The realism of virtual reality is behind Elon Musk’s widely shared comment this week that we are computer generated players inside another entity’s video game. Speaking at Recode’s Code Conference 2016 Musk proposed that while we think we’re real, and think we live in a physical world, it’s just the power of the simulation we find ourselves in.
The idea has a long history. You see its shadow in Plato’s Allegory of the Cave, Descartes’ late night musings in the Meditations, among many other philosophers and Sci-Fi writers. More recently, you’ll find the discussion and resources at the Simulation Argument website highlighting the work of Nick Bostrom and others on the topic (and on AI developments). Bostrom holds an appointment at Oxford in the appropriately named Future of Humanity Institute.
And of course, there’s our favorite version in The Matrix. Except that Musk seems to suggest that there is not an option for the Red pill.
You take the blue pill, the story ends. You wake up in your bed and believe whatever you want to believe. You take the red pill, you stay in wonderland, and I show you how deep the rabbit hole goes.
Whether you agree or not with the Tesla CEO and SpaceX visionary’s point, it says a lot about where we’re headed with virtual reality and more. There’s a wide range of rapidly evolving display technologies – from augmented reality to mixed reality – that will impact and transform our visual experience of the world.
If you want to see the full interview with Musk covering everything from space travel (a one way rocket to Mars in 2018), self-driving cars, and artificial intelligence, it’s posted at the end of this article. But let’s dwell for a moment on virtual reality.
The Realism of Virtual Reality
Here’s Musk’s full statement from Vox,
The strongest argument for us being in a simulation probably is the following. Forty years ago we had pong. Like, two rectangles and a dot. That was what games were.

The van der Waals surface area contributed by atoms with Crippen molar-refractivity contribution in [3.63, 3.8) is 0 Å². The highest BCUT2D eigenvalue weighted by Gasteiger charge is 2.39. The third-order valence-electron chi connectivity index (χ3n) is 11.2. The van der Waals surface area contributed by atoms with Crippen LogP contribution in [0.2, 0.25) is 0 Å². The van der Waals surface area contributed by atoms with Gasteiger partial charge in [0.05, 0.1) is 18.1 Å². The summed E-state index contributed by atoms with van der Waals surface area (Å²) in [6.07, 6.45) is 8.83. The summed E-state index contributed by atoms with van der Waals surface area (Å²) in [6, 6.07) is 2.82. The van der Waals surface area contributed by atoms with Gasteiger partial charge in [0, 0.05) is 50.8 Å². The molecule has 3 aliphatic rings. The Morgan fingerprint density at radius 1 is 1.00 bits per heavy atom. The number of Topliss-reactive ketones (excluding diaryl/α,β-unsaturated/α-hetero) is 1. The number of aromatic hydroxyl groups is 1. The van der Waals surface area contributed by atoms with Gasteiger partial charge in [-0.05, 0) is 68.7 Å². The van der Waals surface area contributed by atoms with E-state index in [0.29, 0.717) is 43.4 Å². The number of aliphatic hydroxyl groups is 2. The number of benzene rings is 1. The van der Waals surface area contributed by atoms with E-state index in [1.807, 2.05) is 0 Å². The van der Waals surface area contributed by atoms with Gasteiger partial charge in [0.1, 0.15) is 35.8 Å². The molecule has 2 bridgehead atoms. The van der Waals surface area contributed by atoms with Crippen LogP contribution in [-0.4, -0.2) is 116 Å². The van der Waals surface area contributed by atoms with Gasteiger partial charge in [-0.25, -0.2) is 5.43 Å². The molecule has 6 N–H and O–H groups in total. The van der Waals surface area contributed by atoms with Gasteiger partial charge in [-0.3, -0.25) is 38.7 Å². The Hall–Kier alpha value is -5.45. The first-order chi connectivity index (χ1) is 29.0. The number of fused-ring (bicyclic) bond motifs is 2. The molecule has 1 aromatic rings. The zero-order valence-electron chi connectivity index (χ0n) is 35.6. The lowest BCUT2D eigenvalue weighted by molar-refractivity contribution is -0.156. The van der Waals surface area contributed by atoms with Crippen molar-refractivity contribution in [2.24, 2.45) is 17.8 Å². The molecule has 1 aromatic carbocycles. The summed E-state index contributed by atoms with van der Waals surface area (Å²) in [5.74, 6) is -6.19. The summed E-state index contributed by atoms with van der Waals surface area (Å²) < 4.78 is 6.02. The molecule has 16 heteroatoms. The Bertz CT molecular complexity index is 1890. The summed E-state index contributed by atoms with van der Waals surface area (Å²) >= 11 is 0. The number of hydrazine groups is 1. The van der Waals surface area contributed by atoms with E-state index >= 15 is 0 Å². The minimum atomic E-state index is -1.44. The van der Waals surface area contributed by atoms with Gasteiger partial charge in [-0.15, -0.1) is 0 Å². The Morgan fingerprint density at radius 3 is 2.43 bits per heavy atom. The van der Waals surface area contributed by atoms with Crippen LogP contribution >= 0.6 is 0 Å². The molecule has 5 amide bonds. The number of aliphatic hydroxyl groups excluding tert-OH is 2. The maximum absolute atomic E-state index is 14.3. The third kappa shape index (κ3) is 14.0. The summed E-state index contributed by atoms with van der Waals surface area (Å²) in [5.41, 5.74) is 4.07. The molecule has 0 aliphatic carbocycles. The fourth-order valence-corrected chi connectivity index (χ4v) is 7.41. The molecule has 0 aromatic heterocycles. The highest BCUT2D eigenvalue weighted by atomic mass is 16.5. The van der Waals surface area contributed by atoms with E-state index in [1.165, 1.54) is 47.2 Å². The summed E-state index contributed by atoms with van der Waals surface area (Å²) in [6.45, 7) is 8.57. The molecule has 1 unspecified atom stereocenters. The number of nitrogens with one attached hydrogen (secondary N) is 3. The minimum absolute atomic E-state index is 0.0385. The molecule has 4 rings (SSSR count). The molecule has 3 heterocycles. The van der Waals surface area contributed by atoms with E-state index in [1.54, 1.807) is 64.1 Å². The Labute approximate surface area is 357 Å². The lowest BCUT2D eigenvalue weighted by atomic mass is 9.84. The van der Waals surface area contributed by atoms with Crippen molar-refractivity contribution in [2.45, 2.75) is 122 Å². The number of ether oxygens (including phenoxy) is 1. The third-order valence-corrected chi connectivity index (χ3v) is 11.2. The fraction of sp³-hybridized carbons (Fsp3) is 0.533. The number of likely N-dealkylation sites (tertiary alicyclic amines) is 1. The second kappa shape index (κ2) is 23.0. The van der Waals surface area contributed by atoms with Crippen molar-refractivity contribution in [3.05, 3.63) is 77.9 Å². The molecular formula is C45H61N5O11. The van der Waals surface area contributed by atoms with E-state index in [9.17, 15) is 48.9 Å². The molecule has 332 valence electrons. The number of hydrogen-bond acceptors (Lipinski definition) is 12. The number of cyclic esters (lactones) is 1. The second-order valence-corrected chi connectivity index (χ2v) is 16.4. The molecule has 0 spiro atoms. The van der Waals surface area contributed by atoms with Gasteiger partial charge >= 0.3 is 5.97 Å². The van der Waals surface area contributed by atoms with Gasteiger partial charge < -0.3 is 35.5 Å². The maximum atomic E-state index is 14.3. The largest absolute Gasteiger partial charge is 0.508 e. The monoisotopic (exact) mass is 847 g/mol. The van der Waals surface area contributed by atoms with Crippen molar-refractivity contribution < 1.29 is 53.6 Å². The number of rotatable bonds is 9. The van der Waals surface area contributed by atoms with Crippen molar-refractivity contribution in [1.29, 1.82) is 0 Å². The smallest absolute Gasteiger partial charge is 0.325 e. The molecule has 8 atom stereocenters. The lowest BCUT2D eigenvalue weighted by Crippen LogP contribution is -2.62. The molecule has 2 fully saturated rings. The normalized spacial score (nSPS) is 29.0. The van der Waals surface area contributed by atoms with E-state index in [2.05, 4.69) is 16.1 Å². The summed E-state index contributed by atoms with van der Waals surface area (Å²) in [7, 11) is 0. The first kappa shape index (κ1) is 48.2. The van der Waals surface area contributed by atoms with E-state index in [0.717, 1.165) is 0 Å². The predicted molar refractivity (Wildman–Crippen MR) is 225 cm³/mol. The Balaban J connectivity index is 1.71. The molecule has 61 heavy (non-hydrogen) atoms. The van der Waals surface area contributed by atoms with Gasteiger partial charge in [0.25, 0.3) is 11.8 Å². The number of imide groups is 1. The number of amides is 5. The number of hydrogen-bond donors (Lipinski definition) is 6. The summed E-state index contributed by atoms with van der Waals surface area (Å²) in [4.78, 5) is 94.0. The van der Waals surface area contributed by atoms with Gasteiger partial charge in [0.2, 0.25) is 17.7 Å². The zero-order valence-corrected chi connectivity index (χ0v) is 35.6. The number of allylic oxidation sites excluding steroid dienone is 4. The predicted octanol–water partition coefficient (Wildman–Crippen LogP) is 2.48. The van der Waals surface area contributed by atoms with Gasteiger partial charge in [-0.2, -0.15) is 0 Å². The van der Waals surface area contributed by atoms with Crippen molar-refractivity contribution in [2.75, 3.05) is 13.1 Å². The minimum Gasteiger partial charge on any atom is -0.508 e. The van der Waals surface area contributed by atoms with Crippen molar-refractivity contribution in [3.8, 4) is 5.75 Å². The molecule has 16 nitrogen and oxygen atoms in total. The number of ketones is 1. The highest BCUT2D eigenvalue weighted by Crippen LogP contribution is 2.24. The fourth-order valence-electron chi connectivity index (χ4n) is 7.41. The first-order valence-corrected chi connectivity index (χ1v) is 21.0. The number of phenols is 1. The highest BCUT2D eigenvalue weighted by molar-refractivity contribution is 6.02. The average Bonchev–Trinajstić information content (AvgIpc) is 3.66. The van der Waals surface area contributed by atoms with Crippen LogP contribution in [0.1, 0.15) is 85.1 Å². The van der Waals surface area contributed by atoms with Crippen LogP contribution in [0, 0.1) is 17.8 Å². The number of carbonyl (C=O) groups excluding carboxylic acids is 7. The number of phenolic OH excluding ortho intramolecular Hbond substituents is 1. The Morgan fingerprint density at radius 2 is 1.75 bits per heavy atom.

Now, 40 years later, we have photorealistic, 3D simulations with millions of people playing simultaneously, and it’s getting better every year. Soon we’ll have virtual reality, augmented reality.
If you assume any rate of improvement at all, then the games will become indistinguishable from reality, even if that rate of advancement drops by a thousand from what it is now. Then you just say, okay, let’s imagine it’s 10,000 years in the future, which is nothing on the evolutionary scale.
So given that we’re clearly on a trajectory to have games that are indistinguishable from reality, and those games could be played on any set-top box or on a PC or whatever, and there would probably be billions of such computers or set-top boxes, it would seem to follow that the odds that we’re in base reality is one in billions.
Musk goes on to say that we should hope we are not holders of the base reality. Otherwise, we will create multiple realities indistinguishable from the one we know.
So maybe we should be hopeful this is a simulation, because otherwise we are going to create simulations indistinguishable from reality or civilization ceases to exist.
The Dream of Virtual Reality